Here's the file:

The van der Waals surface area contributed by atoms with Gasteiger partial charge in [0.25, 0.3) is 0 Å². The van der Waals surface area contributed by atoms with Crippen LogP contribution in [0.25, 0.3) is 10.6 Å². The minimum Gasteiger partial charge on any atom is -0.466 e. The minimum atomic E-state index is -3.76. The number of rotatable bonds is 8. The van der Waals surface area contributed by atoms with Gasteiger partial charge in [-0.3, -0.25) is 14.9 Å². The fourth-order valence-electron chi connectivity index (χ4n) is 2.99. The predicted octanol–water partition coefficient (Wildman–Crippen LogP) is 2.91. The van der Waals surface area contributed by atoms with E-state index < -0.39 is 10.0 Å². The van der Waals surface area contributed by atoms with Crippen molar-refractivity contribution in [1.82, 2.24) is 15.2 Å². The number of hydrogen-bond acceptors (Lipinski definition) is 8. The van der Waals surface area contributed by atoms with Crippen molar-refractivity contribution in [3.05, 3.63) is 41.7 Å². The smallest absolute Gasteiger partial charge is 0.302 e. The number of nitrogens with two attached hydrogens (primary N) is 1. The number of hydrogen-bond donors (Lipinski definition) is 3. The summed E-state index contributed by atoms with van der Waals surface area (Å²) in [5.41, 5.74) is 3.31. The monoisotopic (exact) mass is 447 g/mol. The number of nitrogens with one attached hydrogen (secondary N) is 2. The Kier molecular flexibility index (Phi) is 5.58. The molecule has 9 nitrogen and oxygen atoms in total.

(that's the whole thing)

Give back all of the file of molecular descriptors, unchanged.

The van der Waals surface area contributed by atoms with Gasteiger partial charge in [0.25, 0.3) is 0 Å². The van der Waals surface area contributed by atoms with Crippen LogP contribution in [0.25, 0.3) is 10.6 Å². The minimum Gasteiger partial charge on any atom is -0.466 e. The minimum atomic E-state index is -3.76. The number of rotatable bonds is 8. The van der Waals surface area contributed by atoms with Gasteiger partial charge in [-0.3, -0.25) is 14.9 Å². The fourth-order valence-electron chi connectivity index (χ4n) is 2.99. The predicted octanol–water partition coefficient (Wildman–Crippen LogP) is 2.91. The van der Waals surface area contributed by atoms with E-state index < -0.39 is 10.0 Å². The van der Waals surface area contributed by atoms with Crippen molar-refractivity contribution in [1.82, 2.24) is 15.2 Å². The number of hydrogen-bond acceptors (Lipinski definition) is 8. The van der Waals surface area contributed by atoms with Crippen molar-refractivity contribution in [3.05, 3.63) is 41.7 Å². The smallest absolute Gasteiger partial charge is 0.302 e. The number of nitrogens with two attached hydrogens (primary N) is 1. The number of hydrogen-bond donors (Lipinski definition) is 3. The summed E-state index contributed by atoms with van der Waals surface area (Å²) in [5.41, 5.74) is 3.31. The monoisotopic (exact) mass is 447 g/mol. The number of nitrogens with one attached hydrogen (secondary N) is 2. The Kier molecular flexibility index (Phi) is 5.58. The molecule has 9 nitrogen and oxygen atoms in total.